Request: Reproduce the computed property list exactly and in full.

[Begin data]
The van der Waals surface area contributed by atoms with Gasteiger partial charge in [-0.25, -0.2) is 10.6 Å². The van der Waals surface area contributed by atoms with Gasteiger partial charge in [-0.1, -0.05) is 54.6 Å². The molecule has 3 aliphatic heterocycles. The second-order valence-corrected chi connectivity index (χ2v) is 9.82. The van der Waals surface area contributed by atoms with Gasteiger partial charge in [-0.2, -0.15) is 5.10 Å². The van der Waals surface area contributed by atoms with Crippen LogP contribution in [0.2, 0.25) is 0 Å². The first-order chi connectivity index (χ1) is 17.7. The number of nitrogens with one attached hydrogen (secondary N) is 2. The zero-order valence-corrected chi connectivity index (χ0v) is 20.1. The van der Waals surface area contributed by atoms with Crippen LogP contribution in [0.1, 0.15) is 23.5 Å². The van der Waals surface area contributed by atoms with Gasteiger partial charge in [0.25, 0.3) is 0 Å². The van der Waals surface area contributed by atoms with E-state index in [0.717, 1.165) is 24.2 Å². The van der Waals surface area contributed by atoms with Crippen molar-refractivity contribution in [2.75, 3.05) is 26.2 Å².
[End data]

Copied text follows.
The van der Waals surface area contributed by atoms with Gasteiger partial charge in [-0.25, -0.2) is 10.6 Å². The van der Waals surface area contributed by atoms with Gasteiger partial charge in [-0.1, -0.05) is 54.6 Å². The molecule has 3 aliphatic heterocycles. The second-order valence-corrected chi connectivity index (χ2v) is 9.82. The van der Waals surface area contributed by atoms with Gasteiger partial charge in [-0.2, -0.15) is 5.10 Å². The van der Waals surface area contributed by atoms with Crippen LogP contribution in [0.2, 0.25) is 0 Å². The first-order chi connectivity index (χ1) is 17.7. The number of nitrogens with one attached hydrogen (secondary N) is 2. The zero-order valence-corrected chi connectivity index (χ0v) is 20.1. The van der Waals surface area contributed by atoms with Crippen LogP contribution in [0.1, 0.15) is 23.5 Å². The van der Waals surface area contributed by atoms with Gasteiger partial charge in [0.25, 0.3) is 0 Å². The van der Waals surface area contributed by atoms with E-state index in [0.717, 1.165) is 24.2 Å². The van der Waals surface area contributed by atoms with Crippen molar-refractivity contribution in [2.75, 3.05) is 26.2 Å².